But how do we guarantee beauty? Endless are the ways we can make someone seem beautiful- how can we make people beautiful? Blood magic can shift skin or knit bone, but only slowly, dangerously, and the hand of blood mages are not always so deft, nor their eye so sharp, as to guarantee beauty.

The blood mages struck upon a simple solution – beautiful people already exist. Transplanting a face is easier than transmuting one and gives more complete results. And so, the first Eternal Beauties were convinced (or killed) and their faces removed and carefully preserved with blood magic.

Helen of Troy by Danielle Byington

They are kept in the Temple of Beauty, and for a sizeable donation, you can have one grafted onto your face. Walk in with a bag of silver and you be under the knife in a week, and fully healed in a month. It even comes with the appearance of eternal youth, though your lifespan isn’t any longer.

Keep in mind, this is a one-way process. Your face will be burnt, or maybe fed to pigs – if it were any use, you wouldn’t be here, would you? The costs are also steep, and not in just gold. For one, they will reclaim the face when you die, and usually take your bod yin the bargain as well, so no open-casket funerals. They used to do fixed-term contracts, but stopped because they are unpopular and usually require calling on collections. And they will, by the way. They will send bounty hunters enhanced by potent blood magic.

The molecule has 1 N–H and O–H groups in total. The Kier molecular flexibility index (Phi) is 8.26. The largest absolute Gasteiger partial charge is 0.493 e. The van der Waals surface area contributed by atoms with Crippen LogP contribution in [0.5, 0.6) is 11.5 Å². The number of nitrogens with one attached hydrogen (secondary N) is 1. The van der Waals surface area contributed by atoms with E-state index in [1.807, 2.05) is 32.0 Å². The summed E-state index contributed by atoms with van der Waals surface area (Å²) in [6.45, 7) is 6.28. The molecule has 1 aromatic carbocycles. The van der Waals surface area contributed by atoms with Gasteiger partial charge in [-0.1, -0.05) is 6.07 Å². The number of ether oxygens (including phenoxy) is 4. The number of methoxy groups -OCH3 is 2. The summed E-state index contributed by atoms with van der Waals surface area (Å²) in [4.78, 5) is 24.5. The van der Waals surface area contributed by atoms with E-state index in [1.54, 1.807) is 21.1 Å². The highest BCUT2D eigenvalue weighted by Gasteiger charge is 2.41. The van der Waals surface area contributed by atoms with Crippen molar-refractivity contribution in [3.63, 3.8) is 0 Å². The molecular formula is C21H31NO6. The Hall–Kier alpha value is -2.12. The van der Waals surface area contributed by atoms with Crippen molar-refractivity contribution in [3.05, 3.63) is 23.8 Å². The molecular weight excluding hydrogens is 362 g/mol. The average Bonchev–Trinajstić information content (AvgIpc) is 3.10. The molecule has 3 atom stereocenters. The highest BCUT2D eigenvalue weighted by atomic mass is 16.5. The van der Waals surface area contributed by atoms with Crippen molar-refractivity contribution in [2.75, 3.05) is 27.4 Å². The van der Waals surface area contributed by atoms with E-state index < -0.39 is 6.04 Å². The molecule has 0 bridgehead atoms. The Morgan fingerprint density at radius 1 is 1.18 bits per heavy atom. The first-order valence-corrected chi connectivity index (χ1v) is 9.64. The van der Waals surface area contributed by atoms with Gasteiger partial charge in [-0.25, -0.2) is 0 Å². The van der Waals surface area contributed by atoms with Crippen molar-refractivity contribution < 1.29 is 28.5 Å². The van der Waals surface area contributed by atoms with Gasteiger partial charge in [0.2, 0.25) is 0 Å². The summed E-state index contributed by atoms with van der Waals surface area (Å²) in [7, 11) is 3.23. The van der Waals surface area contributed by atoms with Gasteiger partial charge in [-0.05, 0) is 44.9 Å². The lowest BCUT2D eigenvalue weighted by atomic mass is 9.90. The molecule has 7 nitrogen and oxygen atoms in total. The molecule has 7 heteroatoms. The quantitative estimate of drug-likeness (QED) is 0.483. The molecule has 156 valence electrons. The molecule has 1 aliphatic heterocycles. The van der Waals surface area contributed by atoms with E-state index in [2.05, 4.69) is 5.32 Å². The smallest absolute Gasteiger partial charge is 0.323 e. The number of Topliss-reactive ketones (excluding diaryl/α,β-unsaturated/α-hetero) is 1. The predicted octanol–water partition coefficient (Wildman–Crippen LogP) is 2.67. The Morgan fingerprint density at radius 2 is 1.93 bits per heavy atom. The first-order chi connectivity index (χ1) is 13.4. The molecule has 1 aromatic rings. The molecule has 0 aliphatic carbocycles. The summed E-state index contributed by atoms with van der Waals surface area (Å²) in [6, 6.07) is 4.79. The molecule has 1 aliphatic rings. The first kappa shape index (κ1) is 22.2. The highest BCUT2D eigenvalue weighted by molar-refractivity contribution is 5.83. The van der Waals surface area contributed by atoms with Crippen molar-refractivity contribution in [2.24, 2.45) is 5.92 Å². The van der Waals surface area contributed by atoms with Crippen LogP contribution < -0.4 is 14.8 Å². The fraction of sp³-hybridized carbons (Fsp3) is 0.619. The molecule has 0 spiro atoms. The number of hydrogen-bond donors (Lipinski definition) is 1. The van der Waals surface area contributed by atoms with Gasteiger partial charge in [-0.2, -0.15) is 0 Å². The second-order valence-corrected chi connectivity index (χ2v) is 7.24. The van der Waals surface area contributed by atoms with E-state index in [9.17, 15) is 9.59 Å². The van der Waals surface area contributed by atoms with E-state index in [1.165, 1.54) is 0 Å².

Then, there’s the psychological effects. Some people aren’t happy with their new look, even though they are wearing the faces of the most beautiful from each generation. And that’s nothing to say about the dissociative effects of no longer having your own face.

Oh yeah, the faces are also alive, and contain at least some of the memories and personality of the person they were taken from. It’s unclear how conscious they are, but it’s safe to say this isn’t pleasant for them. Hallucinations and night terrors are a common side effect. Depressive episodes can last weeks, months, or years, and mood swings are so common that they aren’t mentioned.

There’s also the possibility that the Temple is using these to spy on people. Certainly, influential persons can have their fee waived, but is this regular political backscratching, or something more insidious. They aren’t telling, but one could believe it from their reputation. As mentioned, the Temple has a ”’tenacious”’ collection agency. They also have a tendency to allow payment in installments and use this to enforce a form of debt peonage. You walk into the Temple and see Helen of Troy on hand and knees, scrubbing the marble floors. James Dean fans the guest of honor. That sort of thing.

Overall, it may be better to learn how to do makeup.